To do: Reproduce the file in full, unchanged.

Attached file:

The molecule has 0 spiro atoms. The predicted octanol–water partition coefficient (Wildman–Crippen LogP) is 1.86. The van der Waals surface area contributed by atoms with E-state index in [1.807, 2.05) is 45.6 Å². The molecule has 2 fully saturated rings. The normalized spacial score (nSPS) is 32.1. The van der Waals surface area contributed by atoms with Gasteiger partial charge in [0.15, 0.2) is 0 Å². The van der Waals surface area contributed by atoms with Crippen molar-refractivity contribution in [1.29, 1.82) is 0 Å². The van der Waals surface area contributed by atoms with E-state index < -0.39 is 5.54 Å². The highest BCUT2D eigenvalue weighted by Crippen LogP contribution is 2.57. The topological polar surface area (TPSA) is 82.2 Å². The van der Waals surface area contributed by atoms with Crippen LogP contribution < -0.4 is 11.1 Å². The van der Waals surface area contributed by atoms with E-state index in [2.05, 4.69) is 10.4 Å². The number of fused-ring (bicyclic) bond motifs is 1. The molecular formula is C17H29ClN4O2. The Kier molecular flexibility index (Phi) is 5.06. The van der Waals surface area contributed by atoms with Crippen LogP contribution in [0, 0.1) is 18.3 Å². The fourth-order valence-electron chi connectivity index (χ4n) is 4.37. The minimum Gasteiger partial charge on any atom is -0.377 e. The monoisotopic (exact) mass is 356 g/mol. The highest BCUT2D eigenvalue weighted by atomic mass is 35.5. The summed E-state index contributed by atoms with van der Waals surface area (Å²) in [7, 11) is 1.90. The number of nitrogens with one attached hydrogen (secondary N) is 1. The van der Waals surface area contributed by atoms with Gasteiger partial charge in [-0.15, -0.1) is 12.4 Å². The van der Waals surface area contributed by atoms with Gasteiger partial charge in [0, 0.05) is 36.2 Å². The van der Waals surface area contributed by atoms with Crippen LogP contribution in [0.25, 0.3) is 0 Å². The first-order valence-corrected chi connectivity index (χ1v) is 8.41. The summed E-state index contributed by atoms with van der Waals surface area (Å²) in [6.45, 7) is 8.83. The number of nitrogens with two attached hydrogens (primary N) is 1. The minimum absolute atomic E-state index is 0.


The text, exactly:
The molecule has 0 spiro atoms. The predicted octanol–water partition coefficient (Wildman–Crippen LogP) is 1.86. The van der Waals surface area contributed by atoms with E-state index in [1.807, 2.05) is 45.6 Å². The molecule has 2 fully saturated rings. The normalized spacial score (nSPS) is 32.1. The van der Waals surface area contributed by atoms with Gasteiger partial charge in [0.15, 0.2) is 0 Å². The van der Waals surface area contributed by atoms with Crippen molar-refractivity contribution in [1.29, 1.82) is 0 Å². The van der Waals surface area contributed by atoms with E-state index < -0.39 is 5.54 Å². The highest BCUT2D eigenvalue weighted by Crippen LogP contribution is 2.57. The topological polar surface area (TPSA) is 82.2 Å². The van der Waals surface area contributed by atoms with Crippen LogP contribution < -0.4 is 11.1 Å². The van der Waals surface area contributed by atoms with E-state index in [2.05, 4.69) is 10.4 Å². The number of fused-ring (bicyclic) bond motifs is 1. The molecular formula is C17H29ClN4O2. The Kier molecular flexibility index (Phi) is 5.06. The van der Waals surface area contributed by atoms with Crippen LogP contribution in [0, 0.1) is 18.3 Å². The fourth-order valence-electron chi connectivity index (χ4n) is 4.37. The minimum Gasteiger partial charge on any atom is -0.377 e. The monoisotopic (exact) mass is 356 g/mol. The highest BCUT2D eigenvalue weighted by atomic mass is 35.5. The summed E-state index contributed by atoms with van der Waals surface area (Å²) in [7, 11) is 1.90. The number of nitrogens with one attached hydrogen (secondary N) is 1. The van der Waals surface area contributed by atoms with Gasteiger partial charge in [-0.15, -0.1) is 12.4 Å². The van der Waals surface area contributed by atoms with Gasteiger partial charge in [0, 0.05) is 36.2 Å². The van der Waals surface area contributed by atoms with Crippen LogP contribution in [0.25, 0.3) is 0 Å². The first-order valence-corrected chi connectivity index (χ1v) is 8.41. The summed E-state index contributed by atoms with van der Waals surface area (Å²) in [6.45, 7) is 8.83. The number of nitrogens with two attached hydrogens (primary N) is 1. The minimum absolute atomic E-state index is 0.